United States of America (3-0-0-0): This tournament is the one men's IIHF tournament where the Americans dominate, and this year looks no different. A tough first game against Swtizerland (a 2-1 win) was followed by a blowout of Slovakia (8-1) and a tense win against the Russians (4-3). This quick start has actually secured the Americans first place in the group, and they'll play for a medal by advancing straight to the semifinal. NHL Central Scouting isn't as big on the Americans this time around for the draft, but there is still a lot of talent here. USNTDP members J.T. Miller, Rocco Gimraldi, Reid Boucher, Robbie Russo and Travis Boyd form the core of the team, and have the advantage of having all played together during the season. John Gibson also provides familiarity in goal, and could be the top goalie taken in this year's draft as well. USA plays Germany today, and with the game being meaningless to them, maybe they can do their gracious hosts a favour?
Russia (1-1-0-1): The Russians are always a favourite at any international tournament, although they didn't medal last year in Minsk. Russia blitzed Slovakia 8-2 to open the tournament, but needed a shootout to knock off an inspired German team 5-4 before nearly coming back against the Americans (4-3 loss). They've had some goaltending issues to date, much like the U20 team, splitting time with Pavel Shegalo and Andrei Vasilievski. Nikita Kucherev is the leading scorer, and also the top ranked Russian for the Entry Draft, although he isn't projected to go early. Perhaps he should be up a lot higher: his ten points leads the tournament, and he was a top player in the MHL this year as a 17 year old (he has a July '93 birthdate), captaining his team and playing in eight games in the KHL for CSKA Moscow. For the most part, Russia's top players are younger: along with Vasilievski, who projects as one of Russia's better goalies in the future (he's a July '94), there is OHL rookie sensation Nail Yakupov (Oct '93) and Mikhail Grigorenko (May '94), a duo that seems destined to be battling it out for #1 overall in 2012 with Ryan Murray and Martin Frk. Grigorenko (a centre) has seven points and is already listed at 6'3", 194, while Yakupov has four points after beating Steven Stamkos' rookie records with the Sarnia Sting this past year (49 goals, 101 points at 17 years old). Russia still needs to beat Switzerland to ensure a spot, likely as the second place team, in the quarterfinals.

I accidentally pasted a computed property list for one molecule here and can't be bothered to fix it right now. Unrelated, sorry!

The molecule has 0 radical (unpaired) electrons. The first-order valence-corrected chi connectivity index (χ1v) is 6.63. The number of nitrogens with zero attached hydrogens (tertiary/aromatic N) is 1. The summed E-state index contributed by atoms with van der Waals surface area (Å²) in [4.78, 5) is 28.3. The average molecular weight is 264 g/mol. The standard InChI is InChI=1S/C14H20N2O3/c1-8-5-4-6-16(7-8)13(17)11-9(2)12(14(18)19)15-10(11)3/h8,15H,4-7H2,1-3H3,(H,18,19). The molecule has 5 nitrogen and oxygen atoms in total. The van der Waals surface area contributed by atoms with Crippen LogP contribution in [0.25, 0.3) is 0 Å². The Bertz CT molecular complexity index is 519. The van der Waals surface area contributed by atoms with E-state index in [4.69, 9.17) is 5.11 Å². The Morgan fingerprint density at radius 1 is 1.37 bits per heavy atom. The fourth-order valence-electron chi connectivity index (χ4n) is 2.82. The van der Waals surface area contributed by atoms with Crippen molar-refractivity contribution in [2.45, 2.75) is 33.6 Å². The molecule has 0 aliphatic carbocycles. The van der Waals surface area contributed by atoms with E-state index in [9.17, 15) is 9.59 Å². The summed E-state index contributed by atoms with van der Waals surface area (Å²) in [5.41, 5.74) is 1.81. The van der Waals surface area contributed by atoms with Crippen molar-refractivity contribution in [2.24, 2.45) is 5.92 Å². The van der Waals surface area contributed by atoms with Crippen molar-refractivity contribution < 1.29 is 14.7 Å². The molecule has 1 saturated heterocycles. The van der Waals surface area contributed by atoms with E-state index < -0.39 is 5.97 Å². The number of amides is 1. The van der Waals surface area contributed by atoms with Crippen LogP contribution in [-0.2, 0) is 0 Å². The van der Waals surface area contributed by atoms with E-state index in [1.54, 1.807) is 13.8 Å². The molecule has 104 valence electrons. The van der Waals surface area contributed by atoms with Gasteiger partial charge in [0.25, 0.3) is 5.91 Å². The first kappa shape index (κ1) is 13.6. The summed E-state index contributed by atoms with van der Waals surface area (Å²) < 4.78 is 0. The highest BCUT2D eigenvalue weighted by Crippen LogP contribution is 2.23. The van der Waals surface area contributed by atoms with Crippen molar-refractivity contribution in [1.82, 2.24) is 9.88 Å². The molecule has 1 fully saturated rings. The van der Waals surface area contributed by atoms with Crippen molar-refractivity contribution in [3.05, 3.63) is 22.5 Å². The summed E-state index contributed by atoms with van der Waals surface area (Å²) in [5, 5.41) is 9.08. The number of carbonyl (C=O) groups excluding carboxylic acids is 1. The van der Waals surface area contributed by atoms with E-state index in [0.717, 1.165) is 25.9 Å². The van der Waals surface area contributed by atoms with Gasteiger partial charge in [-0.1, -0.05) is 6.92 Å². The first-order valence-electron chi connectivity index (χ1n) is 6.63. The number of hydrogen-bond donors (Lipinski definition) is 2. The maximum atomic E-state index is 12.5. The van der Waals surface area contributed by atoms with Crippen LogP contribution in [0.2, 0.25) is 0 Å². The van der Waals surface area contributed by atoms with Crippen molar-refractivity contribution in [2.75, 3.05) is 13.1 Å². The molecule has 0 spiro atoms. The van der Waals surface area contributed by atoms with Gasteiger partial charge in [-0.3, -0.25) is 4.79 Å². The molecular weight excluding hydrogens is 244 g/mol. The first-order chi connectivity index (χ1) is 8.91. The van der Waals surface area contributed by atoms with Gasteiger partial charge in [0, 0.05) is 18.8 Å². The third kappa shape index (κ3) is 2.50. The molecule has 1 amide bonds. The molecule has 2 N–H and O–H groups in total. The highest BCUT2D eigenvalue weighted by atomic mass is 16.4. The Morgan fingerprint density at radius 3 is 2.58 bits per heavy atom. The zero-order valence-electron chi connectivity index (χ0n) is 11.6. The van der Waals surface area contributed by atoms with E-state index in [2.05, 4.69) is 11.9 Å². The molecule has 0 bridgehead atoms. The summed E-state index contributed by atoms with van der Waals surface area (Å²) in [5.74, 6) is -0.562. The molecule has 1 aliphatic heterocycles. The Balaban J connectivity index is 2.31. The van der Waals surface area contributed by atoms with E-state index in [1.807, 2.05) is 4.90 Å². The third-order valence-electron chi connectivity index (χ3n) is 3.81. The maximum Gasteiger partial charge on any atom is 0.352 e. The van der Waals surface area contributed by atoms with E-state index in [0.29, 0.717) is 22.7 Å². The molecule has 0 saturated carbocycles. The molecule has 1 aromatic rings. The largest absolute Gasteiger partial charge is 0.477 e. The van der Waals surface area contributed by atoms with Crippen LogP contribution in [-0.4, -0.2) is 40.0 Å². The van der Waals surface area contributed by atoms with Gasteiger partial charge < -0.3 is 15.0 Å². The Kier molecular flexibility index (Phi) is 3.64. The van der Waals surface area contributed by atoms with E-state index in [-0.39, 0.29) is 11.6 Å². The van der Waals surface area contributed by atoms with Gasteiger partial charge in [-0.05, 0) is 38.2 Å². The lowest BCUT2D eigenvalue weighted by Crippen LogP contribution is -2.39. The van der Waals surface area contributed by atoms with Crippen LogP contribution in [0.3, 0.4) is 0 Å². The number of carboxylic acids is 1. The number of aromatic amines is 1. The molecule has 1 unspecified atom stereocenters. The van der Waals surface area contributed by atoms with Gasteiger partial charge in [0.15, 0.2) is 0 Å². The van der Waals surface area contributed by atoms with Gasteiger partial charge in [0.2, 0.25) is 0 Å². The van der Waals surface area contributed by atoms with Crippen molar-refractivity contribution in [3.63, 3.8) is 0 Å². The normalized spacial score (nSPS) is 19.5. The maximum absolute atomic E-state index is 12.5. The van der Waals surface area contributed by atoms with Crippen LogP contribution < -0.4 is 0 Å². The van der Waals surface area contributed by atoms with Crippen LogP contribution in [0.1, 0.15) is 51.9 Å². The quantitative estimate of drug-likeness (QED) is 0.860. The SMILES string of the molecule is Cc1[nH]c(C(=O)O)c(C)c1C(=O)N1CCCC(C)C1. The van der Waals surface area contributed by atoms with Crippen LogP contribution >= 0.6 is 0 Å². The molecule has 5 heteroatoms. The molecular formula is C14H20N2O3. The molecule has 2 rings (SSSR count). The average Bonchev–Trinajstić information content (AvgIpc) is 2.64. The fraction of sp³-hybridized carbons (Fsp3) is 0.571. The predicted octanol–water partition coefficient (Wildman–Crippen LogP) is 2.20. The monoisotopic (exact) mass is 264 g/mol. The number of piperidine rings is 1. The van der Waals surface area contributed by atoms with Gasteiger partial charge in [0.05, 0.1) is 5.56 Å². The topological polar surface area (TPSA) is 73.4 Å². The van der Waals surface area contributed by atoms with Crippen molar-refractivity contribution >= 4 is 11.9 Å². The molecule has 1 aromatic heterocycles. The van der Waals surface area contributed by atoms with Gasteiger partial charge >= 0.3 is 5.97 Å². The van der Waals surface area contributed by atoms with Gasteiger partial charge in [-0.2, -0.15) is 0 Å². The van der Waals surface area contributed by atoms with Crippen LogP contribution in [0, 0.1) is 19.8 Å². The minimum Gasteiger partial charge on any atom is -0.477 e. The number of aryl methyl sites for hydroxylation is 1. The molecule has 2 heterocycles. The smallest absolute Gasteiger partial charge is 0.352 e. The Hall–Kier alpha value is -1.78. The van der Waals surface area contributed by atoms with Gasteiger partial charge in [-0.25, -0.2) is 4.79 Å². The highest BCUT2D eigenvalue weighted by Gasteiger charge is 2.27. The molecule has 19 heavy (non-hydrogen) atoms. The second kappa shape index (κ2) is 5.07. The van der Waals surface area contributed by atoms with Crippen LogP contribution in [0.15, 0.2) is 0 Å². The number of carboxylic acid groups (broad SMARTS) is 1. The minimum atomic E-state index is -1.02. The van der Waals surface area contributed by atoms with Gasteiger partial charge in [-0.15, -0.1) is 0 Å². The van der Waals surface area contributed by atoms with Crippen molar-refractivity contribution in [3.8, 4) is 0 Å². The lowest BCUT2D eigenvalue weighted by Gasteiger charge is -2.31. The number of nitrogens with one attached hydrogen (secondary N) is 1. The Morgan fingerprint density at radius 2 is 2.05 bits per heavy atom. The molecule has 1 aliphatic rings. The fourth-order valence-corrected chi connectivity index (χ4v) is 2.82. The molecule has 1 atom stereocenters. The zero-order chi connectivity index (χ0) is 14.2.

Germany (1-0-1-1): The Germans have been given great fan support so far, which has helped them open the tournament with a 4-1 win over the Swiss, the exciting shootout loss to the Russians, but faced with the chance to clinch a playoff berth against Slovakia, the Germans stumbled to a 4-0 loss. The team is young, and features only one likely NHL draft pick in Tobias Reider (Kitchener Rangers, OHL), but the chance to impress both professional and CHL scouts has seen some strong performances so far. Daniel Fishbuch, Lars Grozinger, and Huba Sekesi have done well, but its been 2012 draft eligible goaltender Marvin Cupper who has shone the brightest, posting a .923 SV% to date. The Germans are in tough against the Americans on the final day, but with the Americans playing for practice, the rare upset has a bit more of a chance of happening. They'll advance to the quarters as long as Russia beats Switzerland as expected.
Switzerland (1-0-0-2): The Swiss played the Americans tough, but have only managed to beat Slovakia to date, and their 4-1 loss to Germany could be the difference that puts them into the relegation round. As for top players, no one has emerged statistically from the pack, although goaltender Luca Boltshauser has a .942 SV%, giving hope for the U20 team next year in their first post-Benjamin Conz year. Sixteen year old winger Dario Simion (Lugano, NLA) leads the team with two goals, and the country's top 2011 draft eligibles were both late 1992 birthdates (Sven Bartschi, Gregory Hoffman). Defensemen Samuel Guerra is apparently a longshot to be drafted, but I think he's worth a look, having already played 51 games for the best NLA team in HC Davos. Switzerland plays Russia today, and need to pull off the upset to advance to the quarterfinal.
Slovakia (1-0-0-3): A shutout win against Germany when the Slovaks were already eliminated from the quarterfinals was all that the team could do in the opening round, getting blown out by the Americans and Russians while losing to the Swiss 3-2 when facing elimination. Slovakia's top homegrown draft prospect this year is their captain, defensemen Peter Ceresnek, who is the 35th ranked European skater by Central Scouting. The Slovaks don't have any CHL players on their roster, so Ceresnek is as good as it gets for the team. Hopefully, with the arrival of the KHL (and subsequently the MHL), the Slovaks can improve their junior programs, but they face the strong prospect of relegation this year at the U18 level, which would be a massive embarassment to this proud hockey nation.
The playoffs start Thursday. Today's games are as follows:
- Russia vs. Switzerland - 3:30 PM local, 9:30 AM EST - broadcast on RTR (Russia)
- Finland vs. Czech Republic - 3:30 PM local, 9:30 AM EST
- USA vs. Germany - 7:30 PM local, 1:30 PM EST
- Sweden vs. Canada - 7:30 PM local, 1:30 PM EST - broadcast on TSN/RDS (Canada)